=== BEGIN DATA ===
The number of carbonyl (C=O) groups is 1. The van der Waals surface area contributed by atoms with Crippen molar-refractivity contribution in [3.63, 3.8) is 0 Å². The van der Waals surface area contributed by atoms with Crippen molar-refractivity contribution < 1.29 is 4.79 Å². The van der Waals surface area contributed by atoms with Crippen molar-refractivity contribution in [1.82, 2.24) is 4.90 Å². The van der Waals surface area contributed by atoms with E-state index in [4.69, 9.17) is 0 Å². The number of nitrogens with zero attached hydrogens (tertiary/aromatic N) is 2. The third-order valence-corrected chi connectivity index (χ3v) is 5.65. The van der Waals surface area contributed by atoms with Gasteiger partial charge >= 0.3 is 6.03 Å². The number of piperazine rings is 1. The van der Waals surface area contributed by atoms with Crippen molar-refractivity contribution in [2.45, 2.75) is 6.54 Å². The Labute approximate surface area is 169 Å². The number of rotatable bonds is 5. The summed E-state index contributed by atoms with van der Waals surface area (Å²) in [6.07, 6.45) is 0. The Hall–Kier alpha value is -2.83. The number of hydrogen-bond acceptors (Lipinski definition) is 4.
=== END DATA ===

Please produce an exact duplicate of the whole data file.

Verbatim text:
The number of carbonyl (C=O) groups is 1. The van der Waals surface area contributed by atoms with Crippen molar-refractivity contribution in [3.63, 3.8) is 0 Å². The van der Waals surface area contributed by atoms with Crippen molar-refractivity contribution < 1.29 is 4.79 Å². The van der Waals surface area contributed by atoms with Crippen molar-refractivity contribution in [1.82, 2.24) is 4.90 Å². The van der Waals surface area contributed by atoms with E-state index in [4.69, 9.17) is 0 Å². The number of nitrogens with zero attached hydrogens (tertiary/aromatic N) is 2. The third-order valence-corrected chi connectivity index (χ3v) is 5.65. The van der Waals surface area contributed by atoms with Gasteiger partial charge >= 0.3 is 6.03 Å². The number of piperazine rings is 1. The van der Waals surface area contributed by atoms with Crippen molar-refractivity contribution in [2.45, 2.75) is 6.54 Å². The Labute approximate surface area is 169 Å². The number of rotatable bonds is 5. The summed E-state index contributed by atoms with van der Waals surface area (Å²) in [6.07, 6.45) is 0. The Hall–Kier alpha value is -2.83. The number of hydrogen-bond acceptors (Lipinski definition) is 4.